Reviewed by Serena Whitney
Starring Kelly McGillis, Danielle Harris, Michael Cerveris, Connor Paolo, Bonnie Dennison
Directed by Jim Mickle
Three years ago newcomer Jim Mickle made a vibrant impression on the festival circuit with his fairly low budget and apocalyptic “were-rat” tale Mulberry Street, and since then gorehounds and film buffs have been patiently waiting for Mickle’s return to the director’s chair. Luckily the wait has ended, and Mickle premiered Stake Land to Midnight Madness attendees at this year’s Toronto International Film Festival. Beaming from the sheer joy of honouring his childhood dream of debuting his film at Midnight Madness, Mickle introduced Stake Land to the crowd, and it turned out to be a dream come true for us as well as it proved to be another surprise hit for Mickle and co. and will most likely get far more attention with its release next year.
Unlike its predecessor, Stake Land shows its fangs early on as the film starts with a teenager named Martin (Paolo) being rescued by a mysterious vampire slayer simply named “Mister” (played by co-writer Nick Damici) after a vampire has massacred Martin’s entire family. From then on Connor is immediately thrown into a world where his teenhood must be sacrificed for hours of vamp slaying training and cross-country trips to “vamp-free” zones for food and shelter in a post-apocalyptic world.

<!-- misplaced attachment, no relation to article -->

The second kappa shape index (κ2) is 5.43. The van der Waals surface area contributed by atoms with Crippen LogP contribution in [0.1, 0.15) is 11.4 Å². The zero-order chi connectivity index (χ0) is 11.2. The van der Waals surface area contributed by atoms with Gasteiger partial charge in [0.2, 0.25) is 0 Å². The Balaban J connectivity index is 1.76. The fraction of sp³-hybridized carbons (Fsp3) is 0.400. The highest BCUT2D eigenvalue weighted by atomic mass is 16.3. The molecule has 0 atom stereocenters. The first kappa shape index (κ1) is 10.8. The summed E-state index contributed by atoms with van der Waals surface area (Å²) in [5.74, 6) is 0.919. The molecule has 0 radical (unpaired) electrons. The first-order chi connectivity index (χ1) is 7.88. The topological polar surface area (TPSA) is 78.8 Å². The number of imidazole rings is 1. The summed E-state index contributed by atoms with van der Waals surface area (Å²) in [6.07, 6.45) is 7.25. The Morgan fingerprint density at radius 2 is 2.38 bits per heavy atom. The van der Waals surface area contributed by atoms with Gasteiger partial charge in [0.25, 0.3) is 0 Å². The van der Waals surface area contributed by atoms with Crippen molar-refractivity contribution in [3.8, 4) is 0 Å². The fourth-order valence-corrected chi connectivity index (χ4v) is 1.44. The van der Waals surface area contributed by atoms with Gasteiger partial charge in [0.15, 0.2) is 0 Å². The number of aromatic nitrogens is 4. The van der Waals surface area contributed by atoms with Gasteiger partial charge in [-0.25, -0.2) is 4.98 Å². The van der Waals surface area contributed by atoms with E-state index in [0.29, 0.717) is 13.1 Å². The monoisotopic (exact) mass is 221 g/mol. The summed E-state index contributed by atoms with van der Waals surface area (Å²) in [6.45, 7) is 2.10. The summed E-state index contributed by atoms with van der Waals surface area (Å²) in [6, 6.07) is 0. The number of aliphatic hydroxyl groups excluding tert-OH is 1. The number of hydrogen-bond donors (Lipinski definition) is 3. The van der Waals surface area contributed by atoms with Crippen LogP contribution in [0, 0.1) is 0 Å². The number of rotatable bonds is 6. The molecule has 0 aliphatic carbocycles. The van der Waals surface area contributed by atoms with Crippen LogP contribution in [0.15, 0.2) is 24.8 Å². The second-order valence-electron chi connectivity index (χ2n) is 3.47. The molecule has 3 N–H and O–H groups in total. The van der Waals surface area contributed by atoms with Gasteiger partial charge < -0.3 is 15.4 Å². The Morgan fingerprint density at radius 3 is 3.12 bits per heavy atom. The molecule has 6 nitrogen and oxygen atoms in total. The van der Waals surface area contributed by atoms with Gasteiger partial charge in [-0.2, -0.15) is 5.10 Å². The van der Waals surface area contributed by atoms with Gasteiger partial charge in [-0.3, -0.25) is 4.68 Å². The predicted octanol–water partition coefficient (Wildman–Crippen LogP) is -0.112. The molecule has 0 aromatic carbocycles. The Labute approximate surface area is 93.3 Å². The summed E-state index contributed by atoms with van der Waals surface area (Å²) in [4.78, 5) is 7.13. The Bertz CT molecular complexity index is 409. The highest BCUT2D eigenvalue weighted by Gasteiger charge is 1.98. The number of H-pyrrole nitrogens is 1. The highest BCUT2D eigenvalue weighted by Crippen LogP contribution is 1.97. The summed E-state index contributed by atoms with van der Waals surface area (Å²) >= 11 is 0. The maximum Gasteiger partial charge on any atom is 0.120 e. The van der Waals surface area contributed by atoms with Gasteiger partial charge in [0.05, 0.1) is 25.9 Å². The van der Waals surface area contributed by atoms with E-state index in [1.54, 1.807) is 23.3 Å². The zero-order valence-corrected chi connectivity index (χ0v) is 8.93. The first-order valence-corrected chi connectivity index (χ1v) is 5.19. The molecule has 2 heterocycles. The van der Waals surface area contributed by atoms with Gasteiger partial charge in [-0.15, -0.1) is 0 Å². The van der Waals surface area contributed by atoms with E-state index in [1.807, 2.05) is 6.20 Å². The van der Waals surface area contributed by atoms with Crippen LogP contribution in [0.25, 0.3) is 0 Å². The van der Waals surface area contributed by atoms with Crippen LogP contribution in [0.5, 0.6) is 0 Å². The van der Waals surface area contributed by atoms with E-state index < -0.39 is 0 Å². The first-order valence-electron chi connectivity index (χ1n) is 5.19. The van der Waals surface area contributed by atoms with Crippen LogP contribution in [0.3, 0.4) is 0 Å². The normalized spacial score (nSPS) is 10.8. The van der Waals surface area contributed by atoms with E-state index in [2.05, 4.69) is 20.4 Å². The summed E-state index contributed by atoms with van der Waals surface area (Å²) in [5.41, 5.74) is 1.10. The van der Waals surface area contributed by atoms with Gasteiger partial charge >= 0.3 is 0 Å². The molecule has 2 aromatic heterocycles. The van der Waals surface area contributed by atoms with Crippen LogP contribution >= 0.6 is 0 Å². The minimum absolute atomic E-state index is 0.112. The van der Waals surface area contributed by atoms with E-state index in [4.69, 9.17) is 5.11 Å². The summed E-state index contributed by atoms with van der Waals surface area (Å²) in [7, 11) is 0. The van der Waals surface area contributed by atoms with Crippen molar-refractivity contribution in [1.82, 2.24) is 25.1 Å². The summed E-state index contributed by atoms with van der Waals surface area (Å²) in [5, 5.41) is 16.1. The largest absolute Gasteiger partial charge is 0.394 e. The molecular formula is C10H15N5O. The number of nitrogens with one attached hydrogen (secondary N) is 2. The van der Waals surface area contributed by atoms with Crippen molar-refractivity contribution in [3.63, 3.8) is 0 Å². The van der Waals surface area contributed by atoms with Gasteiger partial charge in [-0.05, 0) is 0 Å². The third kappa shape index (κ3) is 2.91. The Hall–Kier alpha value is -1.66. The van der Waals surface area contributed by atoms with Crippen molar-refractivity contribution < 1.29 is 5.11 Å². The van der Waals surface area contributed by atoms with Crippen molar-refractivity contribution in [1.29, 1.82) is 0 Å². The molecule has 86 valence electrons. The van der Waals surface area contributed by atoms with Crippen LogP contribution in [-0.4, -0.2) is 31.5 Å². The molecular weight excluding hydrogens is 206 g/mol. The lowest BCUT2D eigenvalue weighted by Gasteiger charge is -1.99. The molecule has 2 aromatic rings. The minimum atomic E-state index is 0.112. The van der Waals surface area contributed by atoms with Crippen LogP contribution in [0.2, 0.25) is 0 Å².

After hearing about a place called “New Eden,” a place that is believed to be free of vampires, Connor and Mister embark on a long journey up north, and along the way a nun (McGillis), a pregnant young woman (Harris), and a young man named Willie (Sean Nelson) tag along with the pair in hopes of finding “New Eden.” Unfortunately, they all soon discover that vampires are not the only evil things they have to worry about.
Mickle and Damici once again deliver a script full of substance, character development, and meaningful social commentary lacking in so many horror films today. Mickle matches the strengths to the script with lush cinematography, risk-taking camera shots, and an eye for detail that should impress any cynical critic despite the low budget.
Although it starts off with a bang by bounteously showcasing a horrific vampire massacre (so horrific that one of the actresses left the premiere because of it), Stake Land is not just a regular vamp thriller relying on its bite and copious amounts of plasma-filled action to entertain its audience. While it certainly has its share of grisly and morbid moments, Mickle’s sophomore effort to Mulberry Street doesn’t just focus on the violence but rather devotes itself to evoking feelings of dread and hope in the viewer.
The film’s dark and doom-laden tone definitely elevates the art of playing with the nerves and expectations of viewers to new heights. Once the audience gets to know each character, they will be terrified to see them meet peril. Stake Land is the film 30 Days of Night should have been as it makes viewers believe they are actually spending days, if not months, with the characters.
Viewers may be reminded of last year’s The Road and Zombieland when watching this film, but Stake Land proves it is a taut thriller replete with gripping emotion behind it, making it a worthy contender in any film buff’s mental rolodex.
4 out of 5
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